A Fitting Farewell? Cole Hamels No-Hits His Way to Even More Trade Hype

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The wind was blowing in at Wrigley Field on Saturday — 14 mph from right field, the box score says. It was also blowing in from left at an unspecified but considerable speed, judging by the way a first-inning drive off the bat of Kris Bryant got the home crowd hoping, hungry for more Cubs rookie heroics, before the ball fell into the glove of Phillies left fielder Cody Asche.

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So we could call Cole Hamels’s first career no-hitter — a 13-strikeout, 5-0 victory that snapped the Cubs’ 50-year streak of not being no-hit — wind-aided. We could also call it umpire-aided, based on a couple of generous Phil Cuzzi calls, including a seventh-inning strike on Jorge Soler that preceded Soler’s purgative bat snap

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… and an eighth-inning low strike on a curveball that evened the count on David Ross.

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Previously taken pitches of the same type, in the same locations and counts, have been called strikes only 14.4 percent and 19.1 of the time, respectively.1

Finally, we could call Hamels’s no-hitter defense- and luck-aided, courtesy of two difficult catches of 100-plus-mph flies by Phillies center fielder Odubel Herrera, a master of taking indirect routes …

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… and two shallow flies that might have been duck snorts on a different day.

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That’s almost always the way it works with no-hitters, most of which are made possible by forgotten fingers on the scale, proverbial don’t-show-up-in-the-box-score contributions (and stiff, in-blowing breezes) that make history happen. More than anything else, though, this no-hitter was Hamels-aided. Facing a below-average offense (albeit in a hitter’s park), the 31-year-old lefty — who provided some direct defensive aid by making a pair of quality plays on grounders back through the box — missed bats more often than he has in any start since his rookie season, racking up 27 swinging strikes, 12 of them coming on his signature pitch, the changeup, which garnered 15 swings. He commanded his secondary stuff, freezing batters for called strikes with off-speed stuff 13 times, and he threw 26 curves — a sensible decision, given that the pitch is both breaking more and inducing more whiffs than it has at any point in the past. He also threw heat, averaging 94.7 mph with his four-seamer (his third-highest average in a single start during the PITCHf/x era) and maxing out at 96.1, his fastest reading since mid-May. All told, he threw 129 pitches, tied with Marco Estrada for the most any pitcher has totaled in a start this season. Only two headline-worthy walks spoiled the potential perfecto.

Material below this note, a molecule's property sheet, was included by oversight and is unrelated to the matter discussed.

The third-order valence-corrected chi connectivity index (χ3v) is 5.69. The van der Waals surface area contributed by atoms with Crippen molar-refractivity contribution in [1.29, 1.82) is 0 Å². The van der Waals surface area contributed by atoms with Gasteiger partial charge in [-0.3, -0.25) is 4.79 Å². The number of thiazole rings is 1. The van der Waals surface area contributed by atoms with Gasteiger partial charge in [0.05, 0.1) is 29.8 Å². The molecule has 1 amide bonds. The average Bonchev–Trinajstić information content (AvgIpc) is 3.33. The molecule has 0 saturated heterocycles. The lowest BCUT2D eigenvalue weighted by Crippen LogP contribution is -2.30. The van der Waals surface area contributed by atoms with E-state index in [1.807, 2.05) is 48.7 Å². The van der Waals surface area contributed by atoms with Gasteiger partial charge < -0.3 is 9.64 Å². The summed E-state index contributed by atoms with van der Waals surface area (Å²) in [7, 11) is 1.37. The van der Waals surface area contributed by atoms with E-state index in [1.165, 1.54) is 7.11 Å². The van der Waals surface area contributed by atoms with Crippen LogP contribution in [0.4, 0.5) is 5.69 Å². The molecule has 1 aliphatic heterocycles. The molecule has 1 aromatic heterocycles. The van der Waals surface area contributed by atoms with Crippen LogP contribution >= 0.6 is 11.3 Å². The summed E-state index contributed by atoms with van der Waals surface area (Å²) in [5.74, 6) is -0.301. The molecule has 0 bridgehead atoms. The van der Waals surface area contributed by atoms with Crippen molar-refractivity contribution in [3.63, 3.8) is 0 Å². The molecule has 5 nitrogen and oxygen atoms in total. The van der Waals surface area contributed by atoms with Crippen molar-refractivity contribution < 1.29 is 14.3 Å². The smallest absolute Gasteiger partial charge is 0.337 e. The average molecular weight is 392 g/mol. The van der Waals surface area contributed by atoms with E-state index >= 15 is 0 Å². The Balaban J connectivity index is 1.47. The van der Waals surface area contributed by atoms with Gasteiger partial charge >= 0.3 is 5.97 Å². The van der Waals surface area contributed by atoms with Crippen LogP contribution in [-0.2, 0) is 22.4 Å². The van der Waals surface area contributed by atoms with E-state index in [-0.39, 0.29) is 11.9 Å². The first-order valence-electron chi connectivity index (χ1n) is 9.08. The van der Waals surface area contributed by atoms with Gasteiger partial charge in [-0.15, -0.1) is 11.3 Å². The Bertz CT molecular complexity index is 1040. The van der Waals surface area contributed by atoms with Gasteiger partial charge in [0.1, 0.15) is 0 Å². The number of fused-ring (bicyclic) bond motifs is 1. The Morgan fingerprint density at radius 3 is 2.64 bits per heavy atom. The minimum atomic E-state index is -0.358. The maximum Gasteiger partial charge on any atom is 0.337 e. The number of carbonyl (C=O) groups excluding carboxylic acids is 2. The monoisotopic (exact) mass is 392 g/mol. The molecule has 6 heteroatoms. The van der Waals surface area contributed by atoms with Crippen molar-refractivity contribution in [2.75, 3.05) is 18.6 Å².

Hamels’s first inning, which began with a walk to Dexter Fowler, was a false flag operation that briefly made the lefty look like every other Phillies starter. As Corinne Landrey observed last Friday, the Phillies have used 10 different starters in the month of July alone, more than most teams have used all season. According to the Elias Sports Bureau, that’s tied for the second-most starters used by one team in a calendar month during the wild-card era.

Rotation turnover is rarely a positive sign, and the Phillies haven’t found strength in their numbers. Their 10 July starters — plus Dustin McGowan and Phillippe Aumont, each of whom made a single start earlier in the year — have collectively produced what would be the worst ERA-2 of any rotation of the expansion era (1961–2015), even with Hamels’s nine no-hit innings factored into their totals. If Hamels doesn’t finish the season with the Phillies, they might have the worst-rotation record locked up, although the recent arrival of 2014 first-rounder Aaron Nola would at least ensure that the highlight isn’t Aaron Harang or Jerome Williams, a starter so unmemorable that his former teammates went two years without knowing his name.

Year Team ERA-
2015 Phillies 142
1984 Giants 139
2010 Pirates 135
1964 Athletics 134
2005 Royals 134

It’s not just that the starters are terrible, although other than Hamels, they’re almost all unproven or proven to be bad. It’s also that the defenders behind them are just as overmatched, ranking last in the league in Defensive Efficiency and Defensive Runs Saved. If at the beginning of the day we had handicapped the odds of each of the game’s starting pitchers doing what Hamels did, Cubs starter Jake Arrieta would have been by far the betting favorite.